By Dawn Singleton-Olson

June, 2019



Summer-related products and services to discuss with your veterinary practice customers

Dog in park

The day I started writing this June column, we finally had our first warm day of the year. Hearing my dogs panting for the first time in a while (I couldn’t bring myself to turn on the air conditioner just yet) reminded me that welcome as it is, warm weather brings a lot of challenges for pets and their owners. Knowing those issues and discussing the products that help prevent problems or provide solutions will help you and your customers enjoy a successful summer. 

Parasite prevention

By now, a variety of parasites are lurking wherever families and pets enjoy the outdoors, so clinics should continue to educate their clients about the dangers of parasites to help increase compliance to prevent them. A consumer study by the Harris Poll last year showed that many pet owners still have misconceptions about the dangers of fleas and ticks, with nearly a third not giving their pets preventives on a regular basis. This knowledge gap is concerning for pets and people, since data from the CDC has found that human illnesses from tick, flea and mosquito bites more than tripled from 2004 to 2016. Your clinics can set themselves apart by reaching out to their customers with information about regional pests and disease risks during appointments, on social media and via text or email, along with their recommendations for the best preventives.  

Boarding

Earlier this year, Forbes Magazine featured an article titled “Americans Spending Billions on Pet Travel and Boarding” and of course, summer is the time when many vacationers hit the road. Clinic staff who take the time to provide advice on including pets in a family vacation can build loyalty with their customers, and your practices who provide boarding services can put their clients’ minds at ease by providing safe, exceptional care.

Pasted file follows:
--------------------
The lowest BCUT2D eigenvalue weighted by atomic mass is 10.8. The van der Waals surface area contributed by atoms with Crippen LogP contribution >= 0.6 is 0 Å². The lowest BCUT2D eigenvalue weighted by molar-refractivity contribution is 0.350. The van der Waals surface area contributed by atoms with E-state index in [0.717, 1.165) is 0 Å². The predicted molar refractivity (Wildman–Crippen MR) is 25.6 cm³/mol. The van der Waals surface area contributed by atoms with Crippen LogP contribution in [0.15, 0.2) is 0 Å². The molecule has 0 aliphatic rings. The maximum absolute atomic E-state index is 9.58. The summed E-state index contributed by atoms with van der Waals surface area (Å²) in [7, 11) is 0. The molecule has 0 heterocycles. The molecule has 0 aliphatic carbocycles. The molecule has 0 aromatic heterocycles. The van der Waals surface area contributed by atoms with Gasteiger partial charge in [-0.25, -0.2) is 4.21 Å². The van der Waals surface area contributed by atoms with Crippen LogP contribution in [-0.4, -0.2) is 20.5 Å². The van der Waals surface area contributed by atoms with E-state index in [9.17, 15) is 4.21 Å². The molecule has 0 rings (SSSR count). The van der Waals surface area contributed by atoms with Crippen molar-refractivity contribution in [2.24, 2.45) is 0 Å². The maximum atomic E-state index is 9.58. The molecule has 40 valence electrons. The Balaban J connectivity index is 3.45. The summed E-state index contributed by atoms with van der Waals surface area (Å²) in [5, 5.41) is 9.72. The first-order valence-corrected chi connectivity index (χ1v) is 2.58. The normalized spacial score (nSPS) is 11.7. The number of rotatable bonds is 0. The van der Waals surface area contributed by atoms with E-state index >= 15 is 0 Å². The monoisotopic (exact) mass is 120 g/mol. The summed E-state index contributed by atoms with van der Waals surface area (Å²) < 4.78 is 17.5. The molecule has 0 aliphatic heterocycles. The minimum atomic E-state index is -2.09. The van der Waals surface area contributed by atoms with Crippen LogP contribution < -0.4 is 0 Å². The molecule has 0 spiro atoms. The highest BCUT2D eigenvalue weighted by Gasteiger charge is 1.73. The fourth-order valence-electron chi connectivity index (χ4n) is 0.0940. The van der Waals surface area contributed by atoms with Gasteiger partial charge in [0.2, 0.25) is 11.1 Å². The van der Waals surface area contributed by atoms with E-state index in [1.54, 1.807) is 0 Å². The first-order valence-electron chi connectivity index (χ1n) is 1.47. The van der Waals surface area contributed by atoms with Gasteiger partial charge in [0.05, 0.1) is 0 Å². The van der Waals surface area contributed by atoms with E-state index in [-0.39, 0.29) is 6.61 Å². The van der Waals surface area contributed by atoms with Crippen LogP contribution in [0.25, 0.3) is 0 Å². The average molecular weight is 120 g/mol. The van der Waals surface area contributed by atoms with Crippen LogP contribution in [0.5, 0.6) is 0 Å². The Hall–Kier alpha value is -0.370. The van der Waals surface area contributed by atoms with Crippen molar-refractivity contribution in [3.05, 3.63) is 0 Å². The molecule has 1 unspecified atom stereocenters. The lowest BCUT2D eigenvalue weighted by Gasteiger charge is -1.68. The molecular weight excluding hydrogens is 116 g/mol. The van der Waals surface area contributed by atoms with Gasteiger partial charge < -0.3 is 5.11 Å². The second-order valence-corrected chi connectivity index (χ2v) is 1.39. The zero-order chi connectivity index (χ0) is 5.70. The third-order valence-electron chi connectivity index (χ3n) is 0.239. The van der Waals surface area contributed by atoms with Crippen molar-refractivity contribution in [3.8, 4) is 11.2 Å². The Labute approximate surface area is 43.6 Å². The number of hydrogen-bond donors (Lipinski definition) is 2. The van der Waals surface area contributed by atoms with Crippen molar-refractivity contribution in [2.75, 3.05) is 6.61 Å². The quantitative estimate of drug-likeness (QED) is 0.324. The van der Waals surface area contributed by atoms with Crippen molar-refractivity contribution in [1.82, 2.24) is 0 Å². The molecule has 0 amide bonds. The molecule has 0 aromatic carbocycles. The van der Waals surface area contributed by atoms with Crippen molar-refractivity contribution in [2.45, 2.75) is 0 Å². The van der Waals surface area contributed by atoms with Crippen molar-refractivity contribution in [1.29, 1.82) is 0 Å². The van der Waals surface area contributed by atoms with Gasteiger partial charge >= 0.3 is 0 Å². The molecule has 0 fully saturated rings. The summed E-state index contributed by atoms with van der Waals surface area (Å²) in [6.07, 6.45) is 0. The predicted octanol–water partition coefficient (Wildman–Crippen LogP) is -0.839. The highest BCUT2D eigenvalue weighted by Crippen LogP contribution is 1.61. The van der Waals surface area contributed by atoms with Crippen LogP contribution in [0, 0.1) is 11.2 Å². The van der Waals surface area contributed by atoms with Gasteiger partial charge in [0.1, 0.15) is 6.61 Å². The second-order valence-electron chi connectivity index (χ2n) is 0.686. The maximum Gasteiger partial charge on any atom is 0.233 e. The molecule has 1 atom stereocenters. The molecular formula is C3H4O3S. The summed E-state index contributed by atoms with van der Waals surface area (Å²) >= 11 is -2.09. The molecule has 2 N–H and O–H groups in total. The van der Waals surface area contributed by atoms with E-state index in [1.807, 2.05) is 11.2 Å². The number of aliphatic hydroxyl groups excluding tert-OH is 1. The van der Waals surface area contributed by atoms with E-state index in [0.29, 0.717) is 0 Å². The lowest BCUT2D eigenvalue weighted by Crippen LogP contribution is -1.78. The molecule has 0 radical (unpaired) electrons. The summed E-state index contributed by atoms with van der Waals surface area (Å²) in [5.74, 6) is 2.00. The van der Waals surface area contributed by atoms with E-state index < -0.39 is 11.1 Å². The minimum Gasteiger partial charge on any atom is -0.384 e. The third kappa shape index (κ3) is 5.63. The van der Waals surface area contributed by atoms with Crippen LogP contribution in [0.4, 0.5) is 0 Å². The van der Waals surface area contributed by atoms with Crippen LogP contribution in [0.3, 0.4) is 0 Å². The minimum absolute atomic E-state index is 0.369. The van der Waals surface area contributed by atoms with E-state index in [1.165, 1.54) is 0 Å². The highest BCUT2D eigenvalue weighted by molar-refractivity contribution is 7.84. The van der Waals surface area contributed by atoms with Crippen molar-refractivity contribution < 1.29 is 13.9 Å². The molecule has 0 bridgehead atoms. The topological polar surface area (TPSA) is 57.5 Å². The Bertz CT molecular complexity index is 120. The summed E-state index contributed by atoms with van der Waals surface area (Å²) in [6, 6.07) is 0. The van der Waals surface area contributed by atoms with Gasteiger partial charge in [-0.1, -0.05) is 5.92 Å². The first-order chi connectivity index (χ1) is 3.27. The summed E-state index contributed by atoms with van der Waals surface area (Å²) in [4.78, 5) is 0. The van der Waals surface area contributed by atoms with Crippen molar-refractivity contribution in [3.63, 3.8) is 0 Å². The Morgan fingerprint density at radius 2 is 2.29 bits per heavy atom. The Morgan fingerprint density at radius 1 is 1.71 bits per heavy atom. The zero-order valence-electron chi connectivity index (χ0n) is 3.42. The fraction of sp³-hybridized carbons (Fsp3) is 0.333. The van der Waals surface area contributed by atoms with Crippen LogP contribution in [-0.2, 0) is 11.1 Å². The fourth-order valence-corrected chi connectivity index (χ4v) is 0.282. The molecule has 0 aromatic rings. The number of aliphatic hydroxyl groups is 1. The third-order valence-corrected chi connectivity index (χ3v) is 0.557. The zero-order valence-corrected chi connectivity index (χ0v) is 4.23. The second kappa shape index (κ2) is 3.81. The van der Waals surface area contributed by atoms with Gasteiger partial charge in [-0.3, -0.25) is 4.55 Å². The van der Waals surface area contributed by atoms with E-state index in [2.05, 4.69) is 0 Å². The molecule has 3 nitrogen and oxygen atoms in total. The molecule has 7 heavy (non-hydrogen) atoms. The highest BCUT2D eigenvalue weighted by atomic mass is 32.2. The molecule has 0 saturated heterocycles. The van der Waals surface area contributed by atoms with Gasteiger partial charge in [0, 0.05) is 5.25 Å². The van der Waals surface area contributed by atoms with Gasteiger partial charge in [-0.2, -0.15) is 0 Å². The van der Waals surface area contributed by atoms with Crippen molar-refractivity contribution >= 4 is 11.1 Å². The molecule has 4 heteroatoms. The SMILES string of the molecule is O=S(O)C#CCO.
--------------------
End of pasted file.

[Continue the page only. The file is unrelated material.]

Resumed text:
ID

Identification is essential not just for traveling pets, but for those in boarding facilities or in the care of a pet sitter. According to foundanimals.org, one in three pets become lost at some point, and 90 percent of pets without an ID are never returned to their owners. A registered microchip is the best way to ensure that a lost pet is returned, whether it’s miles from home or gets loose on a walk in the neighborhood. Research shows that a dog with a chip is 2½ times more likely to be returned, and for cats, that chance jumps to 20! Summer travel season is the perfect time to discuss these statistics with your customers, make sure they have their preferred brand of microchips in stock, and go the extra mile by passing on any success stories you run across of lost pets reunited with their owners (thanks to a microchip) that they can share on their Facebook page.

Vaccines

Up-to-date vaccinations are another essential, whether a pet is traveling across the country or down the street to the dog park. Besides core vaccines, there are others to consider. Leptospirosis is a serious zoonotic disease spread mainly by contact with water or soil contaminated with the urine of infected animals. Thanks to a warmer, wetter climate, urban growth, and so many unvaccinated animals, leptospirosis has become so prevalent that dogs in most areas of the country are at risk. Many boarding facilities require a Bordetella vaccination, and in some areas, a vaccination for canine influenza may be needed as well, so be ready to discuss vaccine options with your clinics and make sure they’re well-stocked for the season.